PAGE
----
Terence E. FRETHEIM. Reading Hosea-Micah: A Literary and Theological Commentary. Reading the Old Testament. Macon, GA: Smyth & Helwys, 2013, pp 224. $32.00 pb. ISBN 978-1-57312-687-8. Reviewed by Nicholas R. WERSE, Baylor University, Waco, TX 76706.
Fretheim’s volume supplies the first of two commentaries on the Book of the Twelve in the Smyth & Helwys “Reading the Old Testament” commentary series. The “Reading the Old Testament” commentary series aims to provide “cutting-edge research” to a broad audience ranging from “specialists in the field to educated laypeople” (1). The series focus on the final form of the text accounts for the limited engagement with compositional and textual critical issues within this commentary.Â Fretheim briefly notes, for example, the LXX and MT different canonical orderings for the first six books in the Twelve, yet draws no conclusions on priority or why differing orders might exist. Fretheim tends to approach these six prophetic works as unified compositions recognizing minimal possibilities for editorial updating (e.g. Judean updates in Hosea, and Amos 9:11-15).
Following a brief introduction, Fretheim’s volume divides into six chapters corresponding to the six prophetic writings under consideration. Each chapter supplies a general introduction to the prophetic book, followed by a section by section (as opposed to verse by verse) commentary. Staying true to the subtitle of the commentary, Fretheim’s introduction to each prophetic text focuses on the literary and structural analysis of the text, along with an assessment of key themes. The books with superscriptional ties to specific historical periods (Hosea, Amos, and Micah), additionally receive brief overviews of the historical contexts into which the superscriptions place them. The commentary section of each chapter provides literary, rhetorical, and thematic analyses coupled with corresponding theological reflections.
The strength of Fretheim’s commentary is clearly the theological insights and reflections drawn from his literary and rhetorical assessment of the text. At times, Fretheim presents interpretive possibilities from multiple angles in such a way that illuminates for the audience the broad range of theological implications one must consider within the text. This approach, for example, allows him to navigate the difficult interpretive concerns of Hosea’s familial metaphors in Hos 1-3. He writes, “the marital/parental imagery has both a ‘yes’ and a ‘no’ in its reference, and readers are invited to think in terms of how the Hosea-Gomer marriage/children is like or unlike the relationship between God and Israel” (21). His theological reflections, furthermore, move beyond the consideration of textual representations of God to include how such metaphors translate for modern audiences and the theological place select texts have held in Christian thought.
Two broader conversations in Book of the Twelve scholarship were notably absent from Fretheim’s commentary. First, in his brief introduction Fretheim recognizes the emerging investigation of unifying literary features across the individual prophetic writings within the Book of the Twelve. He intentionally chooses, however, to limit his assessment to the six prophetic writings as individual compositions, yet expresses the hope that his commentary will still prove valuable to the broader consideration of the Twelve as a book. Fretheim recognizes the occasional link between these first six books within the Twelve (e.g. how Amos 9:12 prefigures Obadiah) and some common themes across texts (e.g. the Day of the Lord), but in keeping with his initially defined intentions, he does not return to this conversation in his commentary.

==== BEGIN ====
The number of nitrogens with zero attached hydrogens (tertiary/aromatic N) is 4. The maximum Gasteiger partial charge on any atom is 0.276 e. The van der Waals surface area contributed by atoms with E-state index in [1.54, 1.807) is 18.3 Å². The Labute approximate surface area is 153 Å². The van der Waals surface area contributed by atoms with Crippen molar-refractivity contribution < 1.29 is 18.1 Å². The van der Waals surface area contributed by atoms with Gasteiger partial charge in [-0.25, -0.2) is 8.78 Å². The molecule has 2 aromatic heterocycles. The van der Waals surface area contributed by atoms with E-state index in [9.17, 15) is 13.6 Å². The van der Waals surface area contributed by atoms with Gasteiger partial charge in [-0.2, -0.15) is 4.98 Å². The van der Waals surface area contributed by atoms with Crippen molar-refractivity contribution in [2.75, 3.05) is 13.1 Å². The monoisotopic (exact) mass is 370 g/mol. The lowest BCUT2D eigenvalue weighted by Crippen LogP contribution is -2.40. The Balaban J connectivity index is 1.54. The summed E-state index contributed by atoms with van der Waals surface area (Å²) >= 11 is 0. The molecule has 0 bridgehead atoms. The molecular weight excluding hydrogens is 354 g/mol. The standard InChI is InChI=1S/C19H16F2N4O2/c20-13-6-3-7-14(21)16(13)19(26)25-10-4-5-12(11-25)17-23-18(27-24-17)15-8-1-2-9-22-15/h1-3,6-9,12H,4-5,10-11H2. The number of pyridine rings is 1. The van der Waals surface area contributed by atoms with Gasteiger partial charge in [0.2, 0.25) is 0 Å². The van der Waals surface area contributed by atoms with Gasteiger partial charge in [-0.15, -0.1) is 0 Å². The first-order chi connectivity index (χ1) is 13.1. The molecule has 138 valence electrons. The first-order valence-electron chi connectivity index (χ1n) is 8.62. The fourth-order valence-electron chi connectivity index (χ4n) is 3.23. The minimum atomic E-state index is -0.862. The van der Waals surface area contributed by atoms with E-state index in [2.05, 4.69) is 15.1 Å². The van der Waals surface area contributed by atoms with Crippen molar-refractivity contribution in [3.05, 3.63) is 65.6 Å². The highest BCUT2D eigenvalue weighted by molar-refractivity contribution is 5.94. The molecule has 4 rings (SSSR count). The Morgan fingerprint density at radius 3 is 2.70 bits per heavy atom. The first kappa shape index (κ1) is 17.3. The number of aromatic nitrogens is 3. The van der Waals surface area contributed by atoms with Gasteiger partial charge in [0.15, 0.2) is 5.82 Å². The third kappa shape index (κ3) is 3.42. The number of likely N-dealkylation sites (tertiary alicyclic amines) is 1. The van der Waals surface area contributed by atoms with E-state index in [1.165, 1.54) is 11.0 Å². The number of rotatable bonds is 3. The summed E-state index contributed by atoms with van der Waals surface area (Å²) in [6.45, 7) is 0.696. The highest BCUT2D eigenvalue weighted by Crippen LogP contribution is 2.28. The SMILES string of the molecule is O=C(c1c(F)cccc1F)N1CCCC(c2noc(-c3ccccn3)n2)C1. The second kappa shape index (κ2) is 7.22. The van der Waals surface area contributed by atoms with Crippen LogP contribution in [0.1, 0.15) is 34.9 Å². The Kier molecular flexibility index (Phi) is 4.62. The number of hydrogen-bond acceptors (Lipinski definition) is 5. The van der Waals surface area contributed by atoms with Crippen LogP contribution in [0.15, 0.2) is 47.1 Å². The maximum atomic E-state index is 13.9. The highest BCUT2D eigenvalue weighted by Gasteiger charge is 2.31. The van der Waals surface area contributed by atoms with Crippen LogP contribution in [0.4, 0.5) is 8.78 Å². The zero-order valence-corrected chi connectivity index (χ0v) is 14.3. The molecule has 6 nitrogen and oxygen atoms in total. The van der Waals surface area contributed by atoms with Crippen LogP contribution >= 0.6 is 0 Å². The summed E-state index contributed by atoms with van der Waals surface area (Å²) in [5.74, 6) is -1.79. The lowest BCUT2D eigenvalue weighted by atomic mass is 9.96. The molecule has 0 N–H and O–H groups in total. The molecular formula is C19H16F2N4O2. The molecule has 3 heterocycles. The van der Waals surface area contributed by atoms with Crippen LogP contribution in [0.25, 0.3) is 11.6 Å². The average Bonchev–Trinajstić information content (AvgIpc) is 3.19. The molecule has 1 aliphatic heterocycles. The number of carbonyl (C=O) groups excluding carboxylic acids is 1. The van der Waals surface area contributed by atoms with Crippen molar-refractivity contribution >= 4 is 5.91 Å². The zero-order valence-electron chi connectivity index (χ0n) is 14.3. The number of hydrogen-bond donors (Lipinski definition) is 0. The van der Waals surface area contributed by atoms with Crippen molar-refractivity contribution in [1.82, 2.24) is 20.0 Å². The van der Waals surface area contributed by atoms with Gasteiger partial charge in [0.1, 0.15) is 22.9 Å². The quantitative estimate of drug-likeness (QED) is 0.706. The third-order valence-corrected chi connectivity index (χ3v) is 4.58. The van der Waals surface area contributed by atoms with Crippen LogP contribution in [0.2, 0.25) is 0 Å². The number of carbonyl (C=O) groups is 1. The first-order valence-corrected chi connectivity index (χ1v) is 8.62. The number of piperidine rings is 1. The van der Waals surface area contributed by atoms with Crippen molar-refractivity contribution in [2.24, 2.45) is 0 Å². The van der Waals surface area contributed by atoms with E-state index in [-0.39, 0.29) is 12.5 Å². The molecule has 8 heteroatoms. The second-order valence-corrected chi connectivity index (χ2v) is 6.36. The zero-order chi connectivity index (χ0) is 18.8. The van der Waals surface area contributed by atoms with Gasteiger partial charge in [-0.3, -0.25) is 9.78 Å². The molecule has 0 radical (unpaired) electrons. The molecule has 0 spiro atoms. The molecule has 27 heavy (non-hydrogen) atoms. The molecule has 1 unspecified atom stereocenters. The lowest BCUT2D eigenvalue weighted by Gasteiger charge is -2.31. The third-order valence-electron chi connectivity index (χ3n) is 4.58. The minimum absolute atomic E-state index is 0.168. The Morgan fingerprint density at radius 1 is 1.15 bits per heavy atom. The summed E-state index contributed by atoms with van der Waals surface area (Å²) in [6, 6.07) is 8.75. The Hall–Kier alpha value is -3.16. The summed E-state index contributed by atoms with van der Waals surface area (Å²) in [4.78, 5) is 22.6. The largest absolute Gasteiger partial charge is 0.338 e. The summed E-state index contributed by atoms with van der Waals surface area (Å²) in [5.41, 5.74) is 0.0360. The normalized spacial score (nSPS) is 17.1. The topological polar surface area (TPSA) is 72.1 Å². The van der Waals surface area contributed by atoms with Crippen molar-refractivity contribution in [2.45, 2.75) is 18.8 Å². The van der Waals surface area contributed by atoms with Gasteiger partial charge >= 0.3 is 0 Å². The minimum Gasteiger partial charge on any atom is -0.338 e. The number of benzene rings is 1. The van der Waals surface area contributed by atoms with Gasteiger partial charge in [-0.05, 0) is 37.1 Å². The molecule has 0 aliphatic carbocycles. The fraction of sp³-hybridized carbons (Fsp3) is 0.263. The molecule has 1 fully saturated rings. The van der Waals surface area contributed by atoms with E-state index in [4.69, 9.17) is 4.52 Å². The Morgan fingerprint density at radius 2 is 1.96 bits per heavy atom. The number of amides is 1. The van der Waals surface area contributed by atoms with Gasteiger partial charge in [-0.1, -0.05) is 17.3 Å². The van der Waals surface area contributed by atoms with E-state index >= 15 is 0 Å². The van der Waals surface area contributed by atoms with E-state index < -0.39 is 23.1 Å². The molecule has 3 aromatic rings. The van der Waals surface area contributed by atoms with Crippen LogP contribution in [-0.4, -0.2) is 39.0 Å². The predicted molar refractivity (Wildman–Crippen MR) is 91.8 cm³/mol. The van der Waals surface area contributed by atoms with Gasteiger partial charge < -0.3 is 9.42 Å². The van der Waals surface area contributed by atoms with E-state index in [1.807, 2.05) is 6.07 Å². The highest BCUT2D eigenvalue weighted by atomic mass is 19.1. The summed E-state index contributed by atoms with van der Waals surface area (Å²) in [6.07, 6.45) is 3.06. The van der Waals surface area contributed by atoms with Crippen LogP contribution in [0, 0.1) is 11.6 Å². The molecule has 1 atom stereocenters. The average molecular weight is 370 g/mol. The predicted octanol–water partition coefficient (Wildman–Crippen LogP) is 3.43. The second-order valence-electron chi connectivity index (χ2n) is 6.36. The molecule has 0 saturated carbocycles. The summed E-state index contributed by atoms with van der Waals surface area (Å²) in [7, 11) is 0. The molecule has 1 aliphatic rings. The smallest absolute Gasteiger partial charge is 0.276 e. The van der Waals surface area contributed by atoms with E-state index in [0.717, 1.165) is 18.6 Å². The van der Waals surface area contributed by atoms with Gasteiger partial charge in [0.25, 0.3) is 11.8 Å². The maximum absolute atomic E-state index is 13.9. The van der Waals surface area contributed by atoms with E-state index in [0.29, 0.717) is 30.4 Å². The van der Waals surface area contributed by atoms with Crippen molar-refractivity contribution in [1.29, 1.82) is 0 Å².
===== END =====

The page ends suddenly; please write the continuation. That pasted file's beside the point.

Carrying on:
Second, although Fretheim provides strong literary and rhetorical assessment of the texts, his commentary includes only minimal engagement with issues of intertextuality (or perhaps better termed “literary influences”) in the books of Joel and Obadiah. His treatment of similarities between texts are primarily limited to thematic parallels, with only minimal recognition of quoted or duplicated utterances across multiple texts. Although primarily operating from a synchronic perspective, there is one instance in which his assessment of such duplicated material betrays inconsistent diachronic conclusions. In his introduction to Joel, Fretheim suggests that Joel 4:16 [3:16] draws from the earlier Amos 1:2, but later in his commentary on Amos 1:2 he suggests both texts may result from dependence upon common hymnic languagE.
The literary and theological strengths of Fretheim’s work are well suited for the intentions of the “Reading the Old Testament” commentary series. His clear and organized writing style makes this volume accessible to non-specialist and specialists alike. His insightful theological reflections, furthermore, makes this volume especially beneficial for those approaching the text with modern faith and practice in mind. The limited engagement with select broader scholarly conversations and secondary literature, however, raises the question of the degree to which specialists will find this volume “cutting-edge” for their purposes. Yet this critique by no means suggests that Fretheim’s commentary has nothing to offer to specialists as well.